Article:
Assisted Living


Sometimes we learn the most important lessons from stuff that was right in front of us the whole time. That’s how it was for me today when we moved my friend Mike out of Ruby Plaza and into the Home for Aging Parents. Okay — none of these names, nor any of the other names I’ll be mentioning, are real. That’s so I can respect everyone’s privacy. But the friendship is real, and so is what I learned.

After we got Mike moved, I was sitting at a table in the early afternoon sun, on the garden patio at the Home, eating lunch with Barbara and Tom. They live in Arizona. Barbara is Mike’s sister. When they heard last week about his rapid decline, they hopped on a plane and came out to San Francisco to get him moved.

I came today, tearing away a few hours from an impossibly busy work schedule, to help them move his stuff and hang out a bit with Mike. He stared in amazement at the small army of people who materialized at the Plaza to pack his stuff and carry it out of the room, and finally, when only he was left, to lift him onto the gurney and roll him out the door. Then at the Home another small army showed up to reverse the process and get him moved in.

Mike lay rigid on the bed staring up at the ceiling while people swarmed around him, unpacking and hanging up clothes, labeling each of his possessions and listing it on the Resident Inventory List, checking out his dietary requirements, bringing in his meds, filling out endless forms.

I leaned over him and spoke softly close to his ear. “At least here it looks like you’ll get the kind of care you need now.”

He didn’t look away from the ceiling. “Care I need now … ” he repeated. “I’m not so sure I like this.”

Out on the patio, Barbara and Tom and I sat with our lunch, reflecting on the dramatic and unexpected course of events that had brought Mike to this point. There was the day about seven months ago, when his friend Lisa came to his apartment to help him get to a routine doctors appointment, and found him lying motionless, nearly dead, on the floor. And the long series of twists and turns, adventures and misadventures, which finally landed him here in this skilled nursing facility.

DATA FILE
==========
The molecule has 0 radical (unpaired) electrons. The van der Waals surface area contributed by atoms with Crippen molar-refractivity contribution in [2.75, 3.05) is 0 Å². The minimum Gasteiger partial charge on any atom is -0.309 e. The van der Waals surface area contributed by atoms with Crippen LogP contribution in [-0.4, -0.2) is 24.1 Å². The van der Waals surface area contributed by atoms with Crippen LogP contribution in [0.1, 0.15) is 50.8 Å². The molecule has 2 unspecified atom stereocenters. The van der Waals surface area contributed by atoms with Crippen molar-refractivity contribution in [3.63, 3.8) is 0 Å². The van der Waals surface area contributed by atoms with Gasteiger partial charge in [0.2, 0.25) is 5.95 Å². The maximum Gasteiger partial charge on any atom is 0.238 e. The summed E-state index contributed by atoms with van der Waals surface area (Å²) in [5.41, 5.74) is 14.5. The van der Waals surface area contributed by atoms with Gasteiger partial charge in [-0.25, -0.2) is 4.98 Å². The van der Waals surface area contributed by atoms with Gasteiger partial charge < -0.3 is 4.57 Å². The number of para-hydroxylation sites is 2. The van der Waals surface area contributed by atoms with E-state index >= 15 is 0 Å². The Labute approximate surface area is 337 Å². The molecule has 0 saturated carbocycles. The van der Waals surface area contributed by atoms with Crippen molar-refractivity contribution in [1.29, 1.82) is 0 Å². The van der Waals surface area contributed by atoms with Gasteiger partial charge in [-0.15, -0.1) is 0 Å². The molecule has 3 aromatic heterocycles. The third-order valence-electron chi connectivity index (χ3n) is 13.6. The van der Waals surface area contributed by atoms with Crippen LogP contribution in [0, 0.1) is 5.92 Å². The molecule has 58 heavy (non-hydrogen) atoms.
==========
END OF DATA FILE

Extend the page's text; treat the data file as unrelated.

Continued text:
Mike is 70. He spent most of his years living alone in the same San Francisco apartment. His life has been simple and modest. But his kindness and wisdom have earned him many friends, myself included, who care about him, and have been visiting him regularly since he became incapacitated. And he’s also been wise with money, building up a significant retirement investment portfolio.

Barbara and Tom told me how time consuming it’s been for them these past six months, dealing with all of his possessions and all the financial, legal and business issues. Most challenging of all has been navigating the twisted tangle of American health care where everyone involved — doctor, specialist, nursing staff, physical therapist, social worker, administrative staff, Medicare, insurance representatives — everyone seems disconnected from, and at odds with, everyone else.

Mike is unfortunate to have a debilitating and irreversible illness. It’s a terrible situation. But he’s fortunate in two ways. First, he can afford the care he needs. And second, he has the people around him.

His sister and brother-in-law have devoted countless hours to managing his situation from where they live in Arizona. And there are 50+ friends on Mike’s visitors list, seeing him regularly, monitoring his care, making sure he’s treated well by the staff, making sure that Barbara and Tom are always up to date on how he’s doing — and best of all, making sure that his mind and heart stay engaged.

We live at a time of great uncertainty about the future of health care in America. Will the Affordable Care Act survive the next election? Even if it does, will there be enough to provide the care that we’ll all need when we get older – including the majority of Americans who don’t have the financial resources that Mike does? And if not, what happens?

This brings me back to where I started: what I learned today. The family and friends who’ve come together to support Mike – in the middle of a shocking, confusing, and scary situation – have made a huge difference, not only to him, but also to each other. And regardless of Mike’s financial situation, we all would have come together anyway.

At this point in my life, I’ve been preparing to start my next project: One World Lights. I hope to bring together a global network of local leaders which will encourage people in all kinds of places – in a world of so much uncertainty, where so much seems outside of our control – to come together in their own communities to make a difference for each other.

What I learned today is that, right here among my own friends, without my having given it much thought, this vision, which I believe holds an important key to a positive future for our planet, is already happening.

Maybe it’s already happening among you and your friends too.

In the Torah, after a visionary dream, Jacob wakes up and says, “Surely God is in this place and I, I didn’t know.” (Genesis 28:16)

That’s how I feel today. It’s a good feeling.

2 thoughts on “Assisted Living

  1. What an inspiration you are, Aryae. Please give our friend our loving blessings and a hug next time you visit. Know that we are with you and all who have rallied to keep his heart and mind active and that we are so grateful for all of you!

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